The_Churn - The Churn - 1992 Annual Report - FRB Dallas...

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Back to Entire Page View You are here: FRB Dallas Home > About the Fed > Annual Report > 1992 January 24, 2005 1992 Annual Report—Federal Reserve Bank of Dallas The Churn The Paradox of Progress A Letter from the President The year 1992 was one of the busiest and most productive in the history of the Federal Reserve Bank of Dallas. For the first time in 71 years, the Dallas Fed moved into a new headquarters building—a milestone event culminating almost a decade of careful planning and hard work. We are very pleased with our new home and look forward to serving our constituencies more efficiently and effectively than ever. The health of the Eleventh District economy and banking system continued to improve in 1992. As in the previous two years, our District economy fared somewhat better than the nation as a whole, possibly because the District was still on the rebound from the sharp contraction of the late 1980s. In terms of employment, we managed to avoid the recession but not the sluggish recovery. Our employment growth slowed below trend, but our unemployment rates increased to national levels, especially in areas vulnerable to defense cuts. The financial condition of our banks has improved in the past two years, with bank lending stabilizing in 1992 for the first time since 1985. The credit crunch, however, is still very much a reality in the Southwest. While it eased somewhat in 1992, the credit crunch continues to impede job growth in small- and medium-size businesses that rely on banks for credit. Despite these tight credit conditions—an issue of concern during monetary policy deliberations—small-to medium-size businesses have continued to lead the economy in the creation of new jobs in the 1990s. This phenomenon of job creation during a period of slow employment growth has led us to explore some of the issues highlighted in our Annual Report essay, "The Churn: The Paradox of Progress." For some time now, I have been struck by how the usual statistics on labor markets can be misleading. Month after month, small changes in total employment and unemployment give the impression that not much is happening when, in fact, those small net changes mask huge gross changes that are revolutionizing our economy. A small net increase of 100,000 in total employment may mean job losses that month of several hundred thousand and an even greater number of new jobs. We should not let the small net gains obscure the underlying dynamics of a growing, constantly changing economy. One of my college professors, David McCord Wright, used to say "Growth comes through change and causes change" so often that I quickly learned to tune him out. Only recently have I come to appreciate the wisdom of his mantra. Joseph Schumpeter also captured the essence of this message long ago in his classic description of "creative destruction." It is natural during recession and sluggish recovery to worry about job losses. We read almost daily of layoffs and downsizings at familiar Fortune 500 companies. We rarely read of sizable numbers of new jobs being created. Yet, in recent months,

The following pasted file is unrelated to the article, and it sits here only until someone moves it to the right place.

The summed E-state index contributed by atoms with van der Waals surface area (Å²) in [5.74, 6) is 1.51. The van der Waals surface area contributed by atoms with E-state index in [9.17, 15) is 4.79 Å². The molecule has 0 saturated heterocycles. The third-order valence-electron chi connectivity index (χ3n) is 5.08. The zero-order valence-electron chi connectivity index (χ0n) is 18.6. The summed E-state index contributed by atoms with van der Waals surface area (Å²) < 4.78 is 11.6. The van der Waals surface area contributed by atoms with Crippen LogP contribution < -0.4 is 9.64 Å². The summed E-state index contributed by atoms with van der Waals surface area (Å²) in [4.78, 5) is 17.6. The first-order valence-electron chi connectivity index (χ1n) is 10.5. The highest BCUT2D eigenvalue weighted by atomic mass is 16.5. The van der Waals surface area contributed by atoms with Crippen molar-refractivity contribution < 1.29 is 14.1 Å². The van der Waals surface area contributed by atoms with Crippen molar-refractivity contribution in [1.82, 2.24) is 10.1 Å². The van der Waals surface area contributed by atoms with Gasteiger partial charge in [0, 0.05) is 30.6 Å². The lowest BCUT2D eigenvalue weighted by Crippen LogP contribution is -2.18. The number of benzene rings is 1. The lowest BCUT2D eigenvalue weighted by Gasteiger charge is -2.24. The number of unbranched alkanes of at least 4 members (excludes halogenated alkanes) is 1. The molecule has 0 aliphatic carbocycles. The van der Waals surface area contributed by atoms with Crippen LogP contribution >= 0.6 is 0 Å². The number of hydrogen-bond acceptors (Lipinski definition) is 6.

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The_Churn - The Churn - 1992 Annual Report - FRB Dallas...

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